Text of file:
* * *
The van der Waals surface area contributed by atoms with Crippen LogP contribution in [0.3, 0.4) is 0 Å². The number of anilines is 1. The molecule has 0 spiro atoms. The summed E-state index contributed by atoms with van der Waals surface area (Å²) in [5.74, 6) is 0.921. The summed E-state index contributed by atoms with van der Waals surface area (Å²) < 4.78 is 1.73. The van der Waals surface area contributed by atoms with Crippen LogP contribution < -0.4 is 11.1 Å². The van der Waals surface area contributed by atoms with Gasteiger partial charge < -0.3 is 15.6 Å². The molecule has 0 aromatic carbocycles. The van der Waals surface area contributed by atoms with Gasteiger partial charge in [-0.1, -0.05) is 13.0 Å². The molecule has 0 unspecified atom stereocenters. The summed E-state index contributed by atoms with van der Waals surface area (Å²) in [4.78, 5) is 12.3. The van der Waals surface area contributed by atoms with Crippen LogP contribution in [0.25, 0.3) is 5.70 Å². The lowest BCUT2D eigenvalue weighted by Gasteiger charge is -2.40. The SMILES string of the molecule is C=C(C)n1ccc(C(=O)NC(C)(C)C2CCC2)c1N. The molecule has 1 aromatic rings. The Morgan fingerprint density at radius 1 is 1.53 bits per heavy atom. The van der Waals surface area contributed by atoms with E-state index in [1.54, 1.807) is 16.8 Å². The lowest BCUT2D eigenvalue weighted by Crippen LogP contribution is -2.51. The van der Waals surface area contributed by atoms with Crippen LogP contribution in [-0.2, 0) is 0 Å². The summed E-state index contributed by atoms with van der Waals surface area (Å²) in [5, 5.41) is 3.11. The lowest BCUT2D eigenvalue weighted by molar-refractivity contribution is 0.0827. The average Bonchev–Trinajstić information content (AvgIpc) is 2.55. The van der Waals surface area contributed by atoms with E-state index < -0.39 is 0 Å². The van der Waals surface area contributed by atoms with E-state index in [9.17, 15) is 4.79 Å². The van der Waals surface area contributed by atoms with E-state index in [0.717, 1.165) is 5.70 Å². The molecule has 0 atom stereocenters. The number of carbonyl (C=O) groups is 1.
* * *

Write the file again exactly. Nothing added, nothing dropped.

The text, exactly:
The van der Waals surface area contributed by atoms with Crippen LogP contribution in [0.3, 0.4) is 0 Å². The number of anilines is 1. The molecule has 0 spiro atoms. The summed E-state index contributed by atoms with van der Waals surface area (Å²) in [5.74, 6) is 0.921. The summed E-state index contributed by atoms with van der Waals surface area (Å²) < 4.78 is 1.73. The van der Waals surface area contributed by atoms with Crippen LogP contribution < -0.4 is 11.1 Å². The van der Waals surface area contributed by atoms with Gasteiger partial charge < -0.3 is 15.6 Å². The molecule has 0 aromatic carbocycles. The van der Waals surface area contributed by atoms with Gasteiger partial charge in [-0.1, -0.05) is 13.0 Å². The molecule has 0 unspecified atom stereocenters. The summed E-state index contributed by atoms with van der Waals surface area (Å²) in [4.78, 5) is 12.3. The van der Waals surface area contributed by atoms with Crippen LogP contribution in [0.25, 0.3) is 5.70 Å². The lowest BCUT2D eigenvalue weighted by Gasteiger charge is -2.40. The SMILES string of the molecule is C=C(C)n1ccc(C(=O)NC(C)(C)C2CCC2)c1N. The molecule has 1 aromatic rings. The Morgan fingerprint density at radius 1 is 1.53 bits per heavy atom. The van der Waals surface area contributed by atoms with E-state index in [1.54, 1.807) is 16.8 Å². The lowest BCUT2D eigenvalue weighted by Crippen LogP contribution is -2.51. The van der Waals surface area contributed by atoms with Crippen LogP contribution in [-0.2, 0) is 0 Å². The summed E-state index contributed by atoms with van der Waals surface area (Å²) in [5, 5.41) is 3.11. The lowest BCUT2D eigenvalue weighted by molar-refractivity contribution is 0.0827. The average Bonchev–Trinajstić information content (AvgIpc) is 2.55. The van der Waals surface area contributed by atoms with E-state index < -0.39 is 0 Å². The van der Waals surface area contributed by atoms with E-state index in [9.17, 15) is 4.79 Å². The van der Waals surface area contributed by atoms with E-state index in [0.717, 1.165) is 5.70 Å². The molecule has 0 atom stereocenters. The number of carbonyl (C=O) groups is 1.